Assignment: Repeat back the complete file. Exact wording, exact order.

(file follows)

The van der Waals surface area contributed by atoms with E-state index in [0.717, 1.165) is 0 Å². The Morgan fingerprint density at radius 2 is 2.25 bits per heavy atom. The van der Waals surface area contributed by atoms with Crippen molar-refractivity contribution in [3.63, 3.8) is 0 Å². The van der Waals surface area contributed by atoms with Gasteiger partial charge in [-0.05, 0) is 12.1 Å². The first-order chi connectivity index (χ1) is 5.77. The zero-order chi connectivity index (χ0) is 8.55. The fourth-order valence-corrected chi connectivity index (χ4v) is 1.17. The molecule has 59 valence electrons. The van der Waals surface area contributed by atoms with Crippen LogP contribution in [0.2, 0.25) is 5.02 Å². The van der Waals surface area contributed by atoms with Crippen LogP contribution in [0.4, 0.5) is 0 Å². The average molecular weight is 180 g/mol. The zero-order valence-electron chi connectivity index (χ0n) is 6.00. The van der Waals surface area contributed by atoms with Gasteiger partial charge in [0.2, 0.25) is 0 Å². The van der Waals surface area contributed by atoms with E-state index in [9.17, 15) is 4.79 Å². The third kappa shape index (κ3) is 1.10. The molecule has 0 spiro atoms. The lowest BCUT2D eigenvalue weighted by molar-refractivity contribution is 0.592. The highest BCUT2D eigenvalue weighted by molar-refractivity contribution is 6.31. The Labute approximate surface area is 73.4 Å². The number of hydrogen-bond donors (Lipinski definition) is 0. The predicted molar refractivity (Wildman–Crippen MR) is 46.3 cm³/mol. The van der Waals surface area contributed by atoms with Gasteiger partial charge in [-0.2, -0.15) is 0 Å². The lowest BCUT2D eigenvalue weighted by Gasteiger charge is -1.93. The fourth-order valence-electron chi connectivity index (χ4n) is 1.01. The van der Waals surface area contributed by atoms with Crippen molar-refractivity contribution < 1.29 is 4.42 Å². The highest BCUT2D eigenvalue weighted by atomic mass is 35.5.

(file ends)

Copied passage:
The van der Waals surface area contributed by atoms with E-state index in [0.717, 1.165) is 0 Å². The Morgan fingerprint density at radius 2 is 2.25 bits per heavy atom. The van der Waals surface area contributed by atoms with Crippen molar-refractivity contribution in [3.63, 3.8) is 0 Å². The van der Waals surface area contributed by atoms with Gasteiger partial charge in [-0.05, 0) is 12.1 Å². The first-order chi connectivity index (χ1) is 5.77. The zero-order chi connectivity index (χ0) is 8.55. The fourth-order valence-corrected chi connectivity index (χ4v) is 1.17. The molecule has 59 valence electrons. The van der Waals surface area contributed by atoms with Crippen LogP contribution in [0.2, 0.25) is 5.02 Å². The van der Waals surface area contributed by atoms with Crippen LogP contribution in [0.4, 0.5) is 0 Å². The average molecular weight is 180 g/mol. The zero-order valence-electron chi connectivity index (χ0n) is 6.00. The van der Waals surface area contributed by atoms with Gasteiger partial charge in [0.2, 0.25) is 0 Å². The van der Waals surface area contributed by atoms with E-state index in [9.17, 15) is 4.79 Å². The third kappa shape index (κ3) is 1.10. The molecule has 0 spiro atoms. The lowest BCUT2D eigenvalue weighted by molar-refractivity contribution is 0.592. The highest BCUT2D eigenvalue weighted by molar-refractivity contribution is 6.31. The Labute approximate surface area is 73.4 Å². The number of hydrogen-bond donors (Lipinski definition) is 0. The predicted molar refractivity (Wildman–Crippen MR) is 46.3 cm³/mol. The van der Waals surface area contributed by atoms with Gasteiger partial charge in [-0.2, -0.15) is 0 Å². The lowest BCUT2D eigenvalue weighted by Gasteiger charge is -1.93. The fourth-order valence-electron chi connectivity index (χ4n) is 1.01. The van der Waals surface area contributed by atoms with Crippen molar-refractivity contribution < 1.29 is 4.42 Å². The highest BCUT2D eigenvalue weighted by atomic mass is 35.5.